This structure is great for professional development as you’re essentially shadowing the role you’ll eventually be promoted to or apply for. You’ll end up learning on the job, and most importantly, you’ll work out the way that your particular business or industry gets things done. That level of specificity isn’t always possible in a degree program.
This is probably the most well-known IT job role and one of the easiest to get into without a degree. If you know your way around a computer and/or different systems, and have the patience to deal with less tech-savvy people on a daily basis, you might want to check out job roles on an IT helpdesk.
Helpdesk roles tend to be more reactive than a lot of IT jobs and rely mostly on fixing people’s problems than creating products or solutions from scratch. If this methodical way of working is more your kind of thing, pretty much any kind of business will now have an IT department with a helpdesk, so there are a lot of options.
4. Web developer
Are you fluent in a coding language or two? Know how to fix bugs and get the software working to a tee? Web developers, software developers, or just colloquially known devs, are fast becoming an integral and sought-after job.
They’re largely remote-based and highly paid due to skill level. This doesn’t mean you need a degree, in fact, many of the best devs just learn different coding languages on their own and see what they can do with them.
This is one of the more creative IT roles because you’re always trying to make something new, something more streamlined, and something that’s easier to use. It’s also one where you continually need to be learning.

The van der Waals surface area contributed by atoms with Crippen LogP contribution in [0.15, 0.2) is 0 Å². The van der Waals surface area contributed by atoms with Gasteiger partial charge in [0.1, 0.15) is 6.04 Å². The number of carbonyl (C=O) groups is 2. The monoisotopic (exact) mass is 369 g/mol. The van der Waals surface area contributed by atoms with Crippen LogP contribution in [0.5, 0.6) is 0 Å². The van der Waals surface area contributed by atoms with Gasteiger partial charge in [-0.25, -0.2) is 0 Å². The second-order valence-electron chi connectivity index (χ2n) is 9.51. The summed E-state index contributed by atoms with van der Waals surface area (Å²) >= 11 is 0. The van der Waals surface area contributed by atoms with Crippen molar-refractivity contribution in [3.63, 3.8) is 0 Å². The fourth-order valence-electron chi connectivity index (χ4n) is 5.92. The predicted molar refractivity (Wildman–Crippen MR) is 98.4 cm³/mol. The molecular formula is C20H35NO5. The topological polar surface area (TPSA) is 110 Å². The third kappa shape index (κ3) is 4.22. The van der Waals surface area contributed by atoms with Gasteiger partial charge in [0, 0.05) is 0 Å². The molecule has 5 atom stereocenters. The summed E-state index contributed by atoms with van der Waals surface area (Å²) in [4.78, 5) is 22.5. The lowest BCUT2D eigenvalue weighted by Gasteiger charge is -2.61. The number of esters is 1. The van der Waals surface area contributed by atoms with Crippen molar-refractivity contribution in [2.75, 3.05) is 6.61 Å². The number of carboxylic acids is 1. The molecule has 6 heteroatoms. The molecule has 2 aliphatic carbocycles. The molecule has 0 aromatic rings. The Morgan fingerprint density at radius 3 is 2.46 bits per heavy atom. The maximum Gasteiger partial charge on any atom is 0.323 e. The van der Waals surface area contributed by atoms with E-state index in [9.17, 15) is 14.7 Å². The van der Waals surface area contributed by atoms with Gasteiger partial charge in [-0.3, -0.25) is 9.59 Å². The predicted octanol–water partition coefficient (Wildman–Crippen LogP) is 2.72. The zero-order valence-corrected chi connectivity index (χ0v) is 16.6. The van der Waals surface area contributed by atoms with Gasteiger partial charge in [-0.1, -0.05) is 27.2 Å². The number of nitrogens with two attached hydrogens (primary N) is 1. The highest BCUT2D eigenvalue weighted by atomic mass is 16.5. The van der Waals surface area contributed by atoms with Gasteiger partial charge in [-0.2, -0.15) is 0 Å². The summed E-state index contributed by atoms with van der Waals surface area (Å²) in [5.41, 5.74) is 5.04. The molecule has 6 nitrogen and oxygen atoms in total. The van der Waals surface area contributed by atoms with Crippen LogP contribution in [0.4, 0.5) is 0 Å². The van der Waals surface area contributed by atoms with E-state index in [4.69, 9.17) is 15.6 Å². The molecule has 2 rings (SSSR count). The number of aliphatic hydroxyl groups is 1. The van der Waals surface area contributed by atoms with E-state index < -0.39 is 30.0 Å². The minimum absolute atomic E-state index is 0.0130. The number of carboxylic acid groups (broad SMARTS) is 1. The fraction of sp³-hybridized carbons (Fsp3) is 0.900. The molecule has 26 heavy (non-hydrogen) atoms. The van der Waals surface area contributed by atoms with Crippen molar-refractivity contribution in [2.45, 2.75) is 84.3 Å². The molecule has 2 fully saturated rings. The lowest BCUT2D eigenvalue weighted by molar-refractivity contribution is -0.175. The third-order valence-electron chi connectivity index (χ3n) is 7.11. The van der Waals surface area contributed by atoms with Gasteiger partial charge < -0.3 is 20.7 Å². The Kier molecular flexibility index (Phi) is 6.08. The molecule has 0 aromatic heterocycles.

New techniques, languages, and platforms are emerging all the time, so you need to be able to stay on top of things to remain relevant.
If you’re looking for a job in IT without a degree, chances are the big companies are going to be unachievable until you have a bank of experience to fall back on. Until you have this, try working at a couple of start-ups or as a freelance coder.
While start-ups don’t tend to pay as well, you end up trying a lot more job roles and gaining more experience while you’re there. When there are only two or three IT jobs in the company rather than thirty, you need to be agile and adaptable.
It might sound like you’re doing more work for less money, but it’s going to help you narrow down the IT field you like best and give you a well-rounded set of experiences moving forward.
So, if you want to work in IT and you don’t have a degree, you don’t need to worry. There are plenty of great jobs out there if you haven’t been to college. It’s all about experience and willingness to learn. If you can prove that during your application, then you’re going to be just fine.